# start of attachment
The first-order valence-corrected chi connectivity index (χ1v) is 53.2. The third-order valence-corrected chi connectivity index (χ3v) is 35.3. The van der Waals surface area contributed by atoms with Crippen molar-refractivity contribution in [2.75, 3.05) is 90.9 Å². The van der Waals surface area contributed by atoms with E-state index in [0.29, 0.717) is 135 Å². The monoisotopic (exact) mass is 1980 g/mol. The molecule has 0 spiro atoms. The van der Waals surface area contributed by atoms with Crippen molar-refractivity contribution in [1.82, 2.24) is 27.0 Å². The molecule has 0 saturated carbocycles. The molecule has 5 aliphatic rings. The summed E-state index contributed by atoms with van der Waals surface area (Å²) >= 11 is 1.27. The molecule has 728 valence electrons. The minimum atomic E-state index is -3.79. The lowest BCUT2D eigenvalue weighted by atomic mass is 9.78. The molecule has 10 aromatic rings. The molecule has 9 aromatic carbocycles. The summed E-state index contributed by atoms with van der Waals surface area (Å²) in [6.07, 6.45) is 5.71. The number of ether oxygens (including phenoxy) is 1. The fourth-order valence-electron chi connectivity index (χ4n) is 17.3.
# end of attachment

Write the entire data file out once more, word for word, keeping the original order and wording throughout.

The first-order valence-corrected chi connectivity index (χ1v) is 53.2. The third-order valence-corrected chi connectivity index (χ3v) is 35.3. The van der Waals surface area contributed by atoms with Crippen molar-refractivity contribution in [2.75, 3.05) is 90.9 Å². The van der Waals surface area contributed by atoms with E-state index in [0.29, 0.717) is 135 Å². The monoisotopic (exact) mass is 1980 g/mol. The molecule has 0 spiro atoms. The van der Waals surface area contributed by atoms with Crippen molar-refractivity contribution in [1.82, 2.24) is 27.0 Å². The molecule has 0 saturated carbocycles. The molecule has 5 aliphatic rings. The summed E-state index contributed by atoms with van der Waals surface area (Å²) >= 11 is 1.27. The molecule has 728 valence electrons. The minimum atomic E-state index is -3.79. The lowest BCUT2D eigenvalue weighted by atomic mass is 9.78. The molecule has 10 aromatic rings. The molecule has 9 aromatic carbocycles. The summed E-state index contributed by atoms with van der Waals surface area (Å²) in [6.07, 6.45) is 5.71. The number of ether oxygens (including phenoxy) is 1. The fourth-order valence-electron chi connectivity index (χ4n) is 17.3.